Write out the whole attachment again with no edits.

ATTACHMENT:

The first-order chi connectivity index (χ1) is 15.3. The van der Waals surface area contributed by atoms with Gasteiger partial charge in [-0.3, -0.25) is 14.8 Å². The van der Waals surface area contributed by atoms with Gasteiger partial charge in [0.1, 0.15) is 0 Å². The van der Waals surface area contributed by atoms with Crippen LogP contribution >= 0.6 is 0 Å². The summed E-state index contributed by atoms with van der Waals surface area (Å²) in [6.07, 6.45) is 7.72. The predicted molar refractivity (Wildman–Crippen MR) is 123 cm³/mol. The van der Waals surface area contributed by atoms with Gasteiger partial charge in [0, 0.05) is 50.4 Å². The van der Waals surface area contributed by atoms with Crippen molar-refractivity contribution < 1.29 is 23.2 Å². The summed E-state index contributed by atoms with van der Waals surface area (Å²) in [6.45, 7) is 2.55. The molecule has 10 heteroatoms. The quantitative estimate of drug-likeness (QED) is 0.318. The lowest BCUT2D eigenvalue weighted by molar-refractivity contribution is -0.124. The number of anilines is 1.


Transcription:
The first-order chi connectivity index (χ1) is 15.3. The van der Waals surface area contributed by atoms with Gasteiger partial charge in [-0.3, -0.25) is 14.8 Å². The van der Waals surface area contributed by atoms with Gasteiger partial charge in [0.1, 0.15) is 0 Å². The van der Waals surface area contributed by atoms with Crippen LogP contribution >= 0.6 is 0 Å². The summed E-state index contributed by atoms with van der Waals surface area (Å²) in [6.07, 6.45) is 7.72. The predicted molar refractivity (Wildman–Crippen MR) is 123 cm³/mol. The van der Waals surface area contributed by atoms with Gasteiger partial charge in [0, 0.05) is 50.4 Å². The van der Waals surface area contributed by atoms with Crippen molar-refractivity contribution < 1.29 is 23.2 Å². The summed E-state index contributed by atoms with van der Waals surface area (Å²) in [6.45, 7) is 2.55. The molecule has 10 heteroatoms. The quantitative estimate of drug-likeness (QED) is 0.318. The lowest BCUT2D eigenvalue weighted by molar-refractivity contribution is -0.124. The number of anilines is 1.